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Gorrell Cheek


Publications by Gorrell Cheek (bibliography)

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Shehab, Mohamed, Cheek, Gorrell, Touati, Hakim, Squicciarini, Anna C. and Cheng, Pau-Chen (2010): Learning based access control in online social networks. In: Proceedings of the 2010 International Conference on the World Wide Web 2010. pp. 1179-1180. http://doi.acm.org/10.1145/1772690.1772863

Online social networking sites are experiencing tremendous user growth with hundreds of millions of active users. As a result, there is a tremendous amount of user profile data online, e.g., name, birthdate, etc. Protecting this data is a challenge. The task of access policy composition is a tedious and confusing effort for the average user having hundreds of friends. We propose an approach that assists users in composing and managing their access control policies. Our approach is based on a supervised learning mechanism that leverages user provided example policy settings as training sets to build classifiers that are the basis for auto-generated policies. Furthermore, we provide mechanisms to enable users to fuse policy decisions that are provided by their friends or others in the social network. These policies then regulate access to user profile objects. We implemented our approach and, through extensive experimentation, prove the accuracy of our proposed mechanisms.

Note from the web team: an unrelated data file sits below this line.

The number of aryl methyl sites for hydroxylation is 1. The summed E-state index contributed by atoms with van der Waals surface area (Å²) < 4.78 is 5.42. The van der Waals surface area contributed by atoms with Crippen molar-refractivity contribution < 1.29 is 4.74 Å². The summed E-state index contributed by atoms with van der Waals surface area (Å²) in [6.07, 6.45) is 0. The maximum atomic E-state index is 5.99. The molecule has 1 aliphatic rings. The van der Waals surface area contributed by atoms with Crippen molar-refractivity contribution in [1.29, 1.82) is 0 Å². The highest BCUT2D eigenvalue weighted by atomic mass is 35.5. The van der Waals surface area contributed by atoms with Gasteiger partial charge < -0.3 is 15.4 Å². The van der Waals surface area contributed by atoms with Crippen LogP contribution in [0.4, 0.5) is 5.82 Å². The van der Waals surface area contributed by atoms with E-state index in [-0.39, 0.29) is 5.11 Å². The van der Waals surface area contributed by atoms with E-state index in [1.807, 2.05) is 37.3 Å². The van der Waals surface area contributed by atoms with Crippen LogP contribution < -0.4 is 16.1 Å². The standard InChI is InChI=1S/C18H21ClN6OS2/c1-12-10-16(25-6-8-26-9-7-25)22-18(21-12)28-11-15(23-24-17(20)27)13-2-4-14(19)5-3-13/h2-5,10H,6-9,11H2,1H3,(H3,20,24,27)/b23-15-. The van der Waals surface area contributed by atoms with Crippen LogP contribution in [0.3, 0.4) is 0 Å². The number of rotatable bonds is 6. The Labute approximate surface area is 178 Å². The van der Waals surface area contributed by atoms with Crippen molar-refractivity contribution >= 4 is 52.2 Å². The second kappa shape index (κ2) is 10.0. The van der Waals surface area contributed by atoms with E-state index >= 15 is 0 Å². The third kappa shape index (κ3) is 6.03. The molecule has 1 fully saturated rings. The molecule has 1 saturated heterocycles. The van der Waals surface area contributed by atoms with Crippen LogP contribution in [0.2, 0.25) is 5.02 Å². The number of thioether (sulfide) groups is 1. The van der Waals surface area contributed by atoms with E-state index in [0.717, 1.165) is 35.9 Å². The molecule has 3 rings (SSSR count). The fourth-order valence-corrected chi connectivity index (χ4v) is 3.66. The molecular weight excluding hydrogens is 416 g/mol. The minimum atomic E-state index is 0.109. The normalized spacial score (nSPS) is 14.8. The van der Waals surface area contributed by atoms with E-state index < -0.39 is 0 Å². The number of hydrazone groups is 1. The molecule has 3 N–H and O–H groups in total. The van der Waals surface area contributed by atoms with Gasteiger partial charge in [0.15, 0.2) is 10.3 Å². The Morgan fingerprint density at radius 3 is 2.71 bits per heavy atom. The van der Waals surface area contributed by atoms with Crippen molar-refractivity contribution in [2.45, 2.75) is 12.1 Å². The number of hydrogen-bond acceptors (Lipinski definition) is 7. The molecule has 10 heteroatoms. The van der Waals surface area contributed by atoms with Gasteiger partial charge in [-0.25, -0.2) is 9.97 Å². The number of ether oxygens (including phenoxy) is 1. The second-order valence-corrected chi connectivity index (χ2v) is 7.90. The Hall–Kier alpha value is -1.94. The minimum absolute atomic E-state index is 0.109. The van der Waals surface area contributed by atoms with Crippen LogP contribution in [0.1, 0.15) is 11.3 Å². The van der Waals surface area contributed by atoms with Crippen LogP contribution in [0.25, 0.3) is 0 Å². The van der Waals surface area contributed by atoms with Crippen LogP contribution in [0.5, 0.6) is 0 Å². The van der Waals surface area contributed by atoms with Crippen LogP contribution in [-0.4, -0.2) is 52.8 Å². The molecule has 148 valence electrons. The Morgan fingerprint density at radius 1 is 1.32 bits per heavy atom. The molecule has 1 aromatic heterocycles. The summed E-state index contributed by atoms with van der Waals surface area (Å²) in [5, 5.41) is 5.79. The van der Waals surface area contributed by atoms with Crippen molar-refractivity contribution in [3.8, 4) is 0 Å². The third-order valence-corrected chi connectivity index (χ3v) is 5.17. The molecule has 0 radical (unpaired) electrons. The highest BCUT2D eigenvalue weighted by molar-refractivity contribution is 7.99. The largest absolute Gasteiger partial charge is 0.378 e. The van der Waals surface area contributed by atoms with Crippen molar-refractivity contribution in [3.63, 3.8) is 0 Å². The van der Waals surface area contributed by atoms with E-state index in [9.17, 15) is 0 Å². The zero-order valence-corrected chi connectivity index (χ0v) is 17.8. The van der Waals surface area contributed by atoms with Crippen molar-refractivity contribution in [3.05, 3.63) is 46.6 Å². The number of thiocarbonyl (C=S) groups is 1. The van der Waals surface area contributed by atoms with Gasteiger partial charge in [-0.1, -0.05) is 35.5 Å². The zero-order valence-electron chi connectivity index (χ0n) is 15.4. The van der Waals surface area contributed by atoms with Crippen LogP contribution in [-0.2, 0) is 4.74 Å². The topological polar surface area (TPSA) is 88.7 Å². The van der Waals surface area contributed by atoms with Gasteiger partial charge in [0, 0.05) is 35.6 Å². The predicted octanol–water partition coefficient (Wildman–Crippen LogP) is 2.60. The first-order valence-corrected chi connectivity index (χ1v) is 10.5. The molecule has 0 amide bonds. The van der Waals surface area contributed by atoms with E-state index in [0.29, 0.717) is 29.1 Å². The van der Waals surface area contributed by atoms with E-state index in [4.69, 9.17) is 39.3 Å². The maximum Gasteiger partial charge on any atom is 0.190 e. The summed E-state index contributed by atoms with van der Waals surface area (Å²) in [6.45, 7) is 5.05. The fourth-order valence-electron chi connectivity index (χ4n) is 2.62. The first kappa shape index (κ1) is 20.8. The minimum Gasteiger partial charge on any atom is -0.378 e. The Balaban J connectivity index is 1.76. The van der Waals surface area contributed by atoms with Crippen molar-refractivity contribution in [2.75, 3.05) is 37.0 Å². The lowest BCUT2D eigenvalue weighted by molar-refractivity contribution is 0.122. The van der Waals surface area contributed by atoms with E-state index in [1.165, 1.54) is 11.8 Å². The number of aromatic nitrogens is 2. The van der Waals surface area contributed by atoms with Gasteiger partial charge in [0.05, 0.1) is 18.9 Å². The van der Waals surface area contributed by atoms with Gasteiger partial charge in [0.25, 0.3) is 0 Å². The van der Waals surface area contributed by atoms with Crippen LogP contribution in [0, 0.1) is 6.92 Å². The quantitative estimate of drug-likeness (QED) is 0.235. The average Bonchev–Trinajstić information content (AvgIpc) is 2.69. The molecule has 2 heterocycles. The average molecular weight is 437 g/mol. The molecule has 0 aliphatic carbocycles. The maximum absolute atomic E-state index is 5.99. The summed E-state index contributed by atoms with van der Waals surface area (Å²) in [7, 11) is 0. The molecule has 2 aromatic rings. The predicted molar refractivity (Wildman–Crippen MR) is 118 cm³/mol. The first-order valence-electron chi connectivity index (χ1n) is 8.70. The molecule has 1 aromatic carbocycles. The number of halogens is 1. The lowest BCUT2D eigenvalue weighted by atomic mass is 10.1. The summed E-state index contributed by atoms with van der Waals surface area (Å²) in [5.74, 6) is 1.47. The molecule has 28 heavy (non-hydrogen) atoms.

© All rights reserved Shehab et al. and/or their publisher

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Besmer, Andrew, Lipford, Heather Richter, Shehab, Mohamed and Cheek, Gorrell (2009): Social applications: exploring a more secure framework. In: Proceedings of the 2009 Symposium on Usable Privacy and Security 2009. p. 2. http://doi.acm.org/10.1145/1572532.1572535

Online social network sites, such as MySpace, Facebook and others have grown rapidly, with hundreds of millions of active users. A new feature on many sites is social applications -- applications and services written by third party developers that provide additional functionality linked to a user's profile. However, current application platforms put users at risk by permitting the disclosure of large amounts of personal information to these applications and their developers. This paper formally abstracts and defines the current access control model applied to these applications, and builds on it to create a more secure framework. We do so in the interest of preserving as much of the current architecture as possible, while seeking to provide a practical balance between security and privacy needs of the users, and the needs of the applications to access users' information. We present a user study of our interface design for setting a user-to-application policy. Our results indicate that the model and interface work for users who are more concerned with their privacy, but we still need to explore alternate means of creating policies for those who are less concerned.

© All rights reserved Besmer et al. and/or ACM Press

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